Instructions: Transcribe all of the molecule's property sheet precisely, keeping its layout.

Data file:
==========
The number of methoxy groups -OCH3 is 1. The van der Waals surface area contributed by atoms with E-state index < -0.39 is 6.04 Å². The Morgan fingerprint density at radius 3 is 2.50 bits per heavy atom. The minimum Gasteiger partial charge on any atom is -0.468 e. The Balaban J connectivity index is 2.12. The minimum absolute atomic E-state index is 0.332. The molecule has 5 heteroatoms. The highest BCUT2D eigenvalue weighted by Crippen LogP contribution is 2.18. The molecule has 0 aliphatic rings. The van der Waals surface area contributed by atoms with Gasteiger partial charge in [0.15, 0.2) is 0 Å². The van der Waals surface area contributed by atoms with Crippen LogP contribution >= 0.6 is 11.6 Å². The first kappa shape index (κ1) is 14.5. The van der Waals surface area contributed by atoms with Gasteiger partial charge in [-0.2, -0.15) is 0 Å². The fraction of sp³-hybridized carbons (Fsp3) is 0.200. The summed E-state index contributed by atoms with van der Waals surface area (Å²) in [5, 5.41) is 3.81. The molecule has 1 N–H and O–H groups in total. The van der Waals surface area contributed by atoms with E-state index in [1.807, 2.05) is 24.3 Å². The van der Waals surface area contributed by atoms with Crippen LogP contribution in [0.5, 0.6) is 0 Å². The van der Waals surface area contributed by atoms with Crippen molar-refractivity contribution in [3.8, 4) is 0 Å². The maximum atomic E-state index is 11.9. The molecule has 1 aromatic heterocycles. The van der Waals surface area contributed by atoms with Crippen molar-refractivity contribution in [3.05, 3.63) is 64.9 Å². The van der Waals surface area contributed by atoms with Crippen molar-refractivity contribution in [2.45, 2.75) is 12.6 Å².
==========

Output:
The number of methoxy groups -OCH3 is 1. The van der Waals surface area contributed by atoms with E-state index < -0.39 is 6.04 Å². The Morgan fingerprint density at radius 3 is 2.50 bits per heavy atom. The minimum Gasteiger partial charge on any atom is -0.468 e. The Balaban J connectivity index is 2.12. The minimum absolute atomic E-state index is 0.332. The molecule has 5 heteroatoms. The highest BCUT2D eigenvalue weighted by Crippen LogP contribution is 2.18. The molecule has 0 aliphatic rings. The van der Waals surface area contributed by atoms with Gasteiger partial charge in [0.15, 0.2) is 0 Å². The van der Waals surface area contributed by atoms with Crippen LogP contribution >= 0.6 is 11.6 Å². The first kappa shape index (κ1) is 14.5. The van der Waals surface area contributed by atoms with Gasteiger partial charge in [-0.2, -0.15) is 0 Å². The fraction of sp³-hybridized carbons (Fsp3) is 0.200. The summed E-state index contributed by atoms with van der Waals surface area (Å²) in [5, 5.41) is 3.81. The molecule has 1 N–H and O–H groups in total. The van der Waals surface area contributed by atoms with E-state index in [1.807, 2.05) is 24.3 Å². The van der Waals surface area contributed by atoms with Crippen LogP contribution in [0.5, 0.6) is 0 Å². The van der Waals surface area contributed by atoms with Crippen molar-refractivity contribution in [3.8, 4) is 0 Å². The maximum atomic E-state index is 11.9. The molecule has 1 aromatic heterocycles. The van der Waals surface area contributed by atoms with Crippen molar-refractivity contribution in [3.05, 3.63) is 64.9 Å². The van der Waals surface area contributed by atoms with Crippen molar-refractivity contribution in [2.45, 2.75) is 12.6 Å².